on March 14, 2016 at 02:55:19 am

The idea that the settlements have something to do with law enforcement and deterring criminal conduct is laughable.

Does the paper address this assertion? I didn’t see it – and I don’t know it to be true.

But I also don’t know that it’s crucial to the paper’s larger point: When government agents gain a financial incentive in certain kinds of prosecutions, you could expect to see more of those prosecutions. That doesn’t mean that there is no law enforcement/deterrent motivation, but that prosecutors might have chosen to pursue different law enforcement/deterrent objectives in the absence of the financial interest in certain cases and not others.

The paper cites various examples of circumstances that suggest that financial interest influences government to pursue certain types of enforcement actions rather than others. And the reports from Ferguson, MO, suggest a libertarian nightmare of cops engaging in a wildly excessive enforcement regime against the powerless, while declining to raise taxes on a Fortune 500 company headquartered in the municipality’s boundaries.

But in these cases, I’m not aware that there was any dispute about where the money went: It went into the city’s, or agency’s, coffers. Perhaps it’s worth tracking, but documenting that there isn’t any other embezzlement going on isn’t necessary for the thesis.

What to make of the idea that big settlements arise from industries that are “closely tied” to government? Maybe these industries are “closely tied” to government because they are especially prone to commit abuses against the public welfare, and that when government discovers these abuses, they sanctions are pretty severe? In short, we should expect exceptionally large cases – and thus, settlements – from precisely these kinds of industries.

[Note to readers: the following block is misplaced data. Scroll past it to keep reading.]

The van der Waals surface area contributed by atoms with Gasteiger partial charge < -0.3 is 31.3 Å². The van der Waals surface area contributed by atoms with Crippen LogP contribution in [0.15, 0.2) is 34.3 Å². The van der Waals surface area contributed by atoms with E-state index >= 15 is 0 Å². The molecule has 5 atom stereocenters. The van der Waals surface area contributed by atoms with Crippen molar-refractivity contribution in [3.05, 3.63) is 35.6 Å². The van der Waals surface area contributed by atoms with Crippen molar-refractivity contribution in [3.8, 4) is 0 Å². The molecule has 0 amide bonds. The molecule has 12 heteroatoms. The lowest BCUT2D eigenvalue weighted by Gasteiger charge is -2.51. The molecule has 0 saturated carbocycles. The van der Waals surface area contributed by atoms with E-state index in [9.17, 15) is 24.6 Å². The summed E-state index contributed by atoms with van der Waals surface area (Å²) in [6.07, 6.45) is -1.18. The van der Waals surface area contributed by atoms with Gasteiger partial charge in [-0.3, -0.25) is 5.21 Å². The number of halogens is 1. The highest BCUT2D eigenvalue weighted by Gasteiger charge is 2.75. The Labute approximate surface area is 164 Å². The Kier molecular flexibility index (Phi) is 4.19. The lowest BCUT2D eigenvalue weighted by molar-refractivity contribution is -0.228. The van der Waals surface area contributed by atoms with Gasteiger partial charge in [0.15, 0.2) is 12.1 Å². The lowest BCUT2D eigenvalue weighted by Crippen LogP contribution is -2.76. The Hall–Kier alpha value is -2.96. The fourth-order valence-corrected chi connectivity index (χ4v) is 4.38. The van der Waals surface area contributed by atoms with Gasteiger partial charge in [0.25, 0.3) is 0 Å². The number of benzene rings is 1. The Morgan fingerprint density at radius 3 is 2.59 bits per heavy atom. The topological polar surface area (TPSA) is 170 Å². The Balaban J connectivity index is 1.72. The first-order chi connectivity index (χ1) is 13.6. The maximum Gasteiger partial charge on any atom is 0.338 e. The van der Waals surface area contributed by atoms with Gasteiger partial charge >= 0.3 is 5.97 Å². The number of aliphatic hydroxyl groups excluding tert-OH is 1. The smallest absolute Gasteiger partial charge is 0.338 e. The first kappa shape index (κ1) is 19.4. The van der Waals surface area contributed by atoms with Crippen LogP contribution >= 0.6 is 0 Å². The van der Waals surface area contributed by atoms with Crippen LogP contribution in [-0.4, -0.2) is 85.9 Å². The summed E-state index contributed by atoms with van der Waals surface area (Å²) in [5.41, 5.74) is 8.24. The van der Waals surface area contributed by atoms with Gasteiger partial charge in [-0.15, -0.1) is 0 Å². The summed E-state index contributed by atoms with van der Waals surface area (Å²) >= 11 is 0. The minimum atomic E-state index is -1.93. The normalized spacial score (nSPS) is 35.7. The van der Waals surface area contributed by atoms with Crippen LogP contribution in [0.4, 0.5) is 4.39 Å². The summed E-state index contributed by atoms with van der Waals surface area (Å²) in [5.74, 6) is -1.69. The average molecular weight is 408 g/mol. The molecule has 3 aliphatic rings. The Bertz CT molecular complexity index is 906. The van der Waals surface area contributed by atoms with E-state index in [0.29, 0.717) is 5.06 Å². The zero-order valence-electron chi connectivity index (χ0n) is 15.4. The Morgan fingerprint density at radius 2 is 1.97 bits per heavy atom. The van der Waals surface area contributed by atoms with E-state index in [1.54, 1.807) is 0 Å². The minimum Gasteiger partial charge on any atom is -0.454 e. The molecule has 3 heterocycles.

Do agencies have “reputational” interests that motivate prosecutions? I’d guess so. By the same token, ambitious prosecutors/officials might have their own private reputational interests that might motivate certain kinds of settlements. “If I litigate and win a judgment, the money flows into the federal/state/city coffers. But if I enter into a settlement whereby the defendant agrees to make regular payments into prominent charity in my district, I can get in the paper shaking hands and handing over a big check to the local charity! That publicity is worth more to me than a mere victory with the money going to someone else…”

Search jurisdictions in which the attorney general/prosecuting attorney is from a different party than the legislature/city council, and look for laws that restrict the power of the attorney general/prosecutor to direct the flow of settlement dollars. That might signal that some legislature/council thought that the power was being abused.

read full comment
Image of nobody.really
on March 14, 2016 at 12:20:53 pm


Some good stuff in your comments.

May I suggest a book by Paul Nolette:


slightly different take but one that does seem to demonstrate that these "settlements" are not about law enforcement; rather, they are about policy in many cases.

"That might signal that some legislature/council thought that the power was being abused."

It could also signal that the legislature(s) /council(s) are not quite yet ready to give up their golden goose as some financial benefit may accrue to these bodies.

read full comment
Image of gabe
on March 14, 2016 at 19:00:31 pm

And now stay tuned for the end of free broadband brought to you by the soon to be self funding FCC:

And you kids were worried about net neutrality - ain't nothing neutral about taxing you, is there;


Then again maybe all those Obama phones they handed out a few years ago are due to be replaced.

read full comment
Image of gabe
on March 15, 2016 at 11:34:14 am

And then there is this wherein the CFPB asks of a congresswoman "Why does it matter to you?".

Now, perhaps, we see what they do with some of those fees and settlements they garner.

read full comment
Image of gabe

Law & Liberty welcomes civil and lively discussion of its articles. Abusive comments will not be tolerated. We reserve the right to delete comments - or ban users - without notification or explanation.